David Bourget (Western Ontario)
David Chalmers (ANU, NYU)
Rafael De Clercq
Ezio Di Nucci
Jack Alan Reynolds
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Anthropology of Consciousness 19 (1):60-83 (2008)
The subjective effects and therapeutic potential of the shamanic practice of journeying is well known. However, previous research has neglected to provide a comprehensive assessment of the subjective effects of shamanic-like journeying techniques on non-shamans. Shamanic-like techniques are those that demonstrate some similarity to shamanic practices and yet deviate from what may genuinely be considered shamanism. Furthermore, the personality traits that influence individual susceptibility to shamanic-like techniques are unclear. The aim of the present study was, thus, to investigate experimentally the effect of shamanic-like techniques and a personality trait referred to as "ego boundaries" on subjective experience including mood disturbance. Forty-three non-shamans were administered a composite questionnaire consisting of demographic items and a measure of ego boundaries (i.e., the Short Boundary Questionnaire; BQ-Sh). Participants were randomly assigned to one of three conditions: listening to monotonous drumming for 15 minutes coupled with one of two sets of journeying instructions; or sitting quietly with eyes closed for 15 minutes. Participants' subjective experience and mood disturbance were retrospectively assessed using the Phenomenology of Consciousness Inventory (PCI) and the Profile of Mood States-Short Form, respectively. The results indicated that there was a statistically significant difference between conditions with regard to the PCI major dimensions of visual imagery, attention and rationality, and minor dimensions of imagery amount and absorption. However, the shamanic-like conditions were not associated with a major reorganization of the pattern of subjective experience compared to the sitting quietly condition, suggesting that what is typically referred to as an altered state of consciousness effect was not evident. One shamanic-like condition and the BQ-Sh subscales need for order, childlikeness, and sensitivity were statistically significant predictors of total mood disturbance. Implications of the findings for the anthropology of consciousness are also considered.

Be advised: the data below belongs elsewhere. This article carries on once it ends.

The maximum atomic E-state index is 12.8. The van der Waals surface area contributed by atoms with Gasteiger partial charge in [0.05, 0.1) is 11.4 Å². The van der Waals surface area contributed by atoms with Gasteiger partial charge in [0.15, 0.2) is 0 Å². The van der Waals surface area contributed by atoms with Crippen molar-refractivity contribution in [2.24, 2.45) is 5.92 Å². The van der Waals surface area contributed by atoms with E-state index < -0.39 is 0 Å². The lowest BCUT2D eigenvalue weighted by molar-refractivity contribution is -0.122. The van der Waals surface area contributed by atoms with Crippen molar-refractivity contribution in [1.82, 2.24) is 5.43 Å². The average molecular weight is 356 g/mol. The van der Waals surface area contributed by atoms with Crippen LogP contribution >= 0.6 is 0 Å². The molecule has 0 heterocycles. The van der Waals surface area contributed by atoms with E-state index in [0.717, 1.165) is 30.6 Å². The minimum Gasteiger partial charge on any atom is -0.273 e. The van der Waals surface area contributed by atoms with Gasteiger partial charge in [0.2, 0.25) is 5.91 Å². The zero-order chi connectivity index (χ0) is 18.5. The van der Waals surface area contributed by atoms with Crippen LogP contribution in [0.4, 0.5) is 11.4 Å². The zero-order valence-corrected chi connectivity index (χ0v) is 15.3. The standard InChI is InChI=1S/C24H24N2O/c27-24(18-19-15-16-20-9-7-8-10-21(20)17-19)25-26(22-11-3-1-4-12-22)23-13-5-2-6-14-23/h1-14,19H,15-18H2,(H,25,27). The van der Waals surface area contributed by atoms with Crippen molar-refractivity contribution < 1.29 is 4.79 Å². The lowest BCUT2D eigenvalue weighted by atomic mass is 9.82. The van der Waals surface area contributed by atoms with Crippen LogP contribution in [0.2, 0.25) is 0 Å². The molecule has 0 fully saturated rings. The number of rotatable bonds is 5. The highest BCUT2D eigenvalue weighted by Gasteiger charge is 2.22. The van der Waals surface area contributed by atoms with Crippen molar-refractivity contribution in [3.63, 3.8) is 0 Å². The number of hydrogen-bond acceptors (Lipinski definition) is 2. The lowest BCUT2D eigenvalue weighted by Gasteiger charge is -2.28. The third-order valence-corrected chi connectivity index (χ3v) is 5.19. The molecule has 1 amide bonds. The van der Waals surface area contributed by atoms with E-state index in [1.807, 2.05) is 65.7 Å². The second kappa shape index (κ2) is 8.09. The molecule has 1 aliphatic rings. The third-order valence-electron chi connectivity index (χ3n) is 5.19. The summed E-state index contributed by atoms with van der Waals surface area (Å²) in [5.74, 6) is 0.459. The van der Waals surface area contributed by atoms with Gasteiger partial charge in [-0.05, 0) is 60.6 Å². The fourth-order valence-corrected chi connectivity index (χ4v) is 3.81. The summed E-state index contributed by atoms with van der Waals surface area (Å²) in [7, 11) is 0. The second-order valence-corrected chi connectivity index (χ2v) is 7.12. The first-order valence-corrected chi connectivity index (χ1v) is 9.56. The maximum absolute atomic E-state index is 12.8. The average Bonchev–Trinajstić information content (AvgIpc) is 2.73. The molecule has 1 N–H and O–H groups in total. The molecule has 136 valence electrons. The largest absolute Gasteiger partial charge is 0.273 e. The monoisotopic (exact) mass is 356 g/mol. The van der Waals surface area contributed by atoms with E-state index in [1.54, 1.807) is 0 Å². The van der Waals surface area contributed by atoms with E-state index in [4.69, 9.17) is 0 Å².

|Keywords||personality mood subjective experience ego boundaries shamanic|
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References found in this work BETA
Lisa N. Woodside, V. K. Kumar & Ronald J. Pekala (1997). Monotonous Percussion Drumming and Trance Postures: A Controlled Evaluation of Phenomenological Effects. Anthropology of Consciousness 8 (2‐3):69-87.
Adam J. Rock, Peter B. Baynes & Paul J. Casey (2005). Experimental Study of Ostensibly Shamanic Journeying Imagery in Naïve Participants I: Antecedents. Anthropology of Consciousness 16 (2):72-92.
Ronald Pekala & V. Kumar (1986). The Differential Organization of the Structures of Consciousness During Hypnosis and a Baseline Condition. Journal of Mind and Behavior 7 (4).
Adam J. Rock, Paul J. Casey Rock & Peter B. Baynes (2006). Experimental Study of Ostensibly Shamanic Journeying Imagery in Naïve Participants II: Phenomenological Mapping and Modified Affect Bridge. Anthropology of Consciousness 17 (1):65-83.
Ronald Pekala & Cathrine Wenger (1983). Retrospective Phenomenological Assessment: Mapping Consciousness in Reference to Specific Stimulus Conditions. Journal of Mind and Behavior 4 (2).
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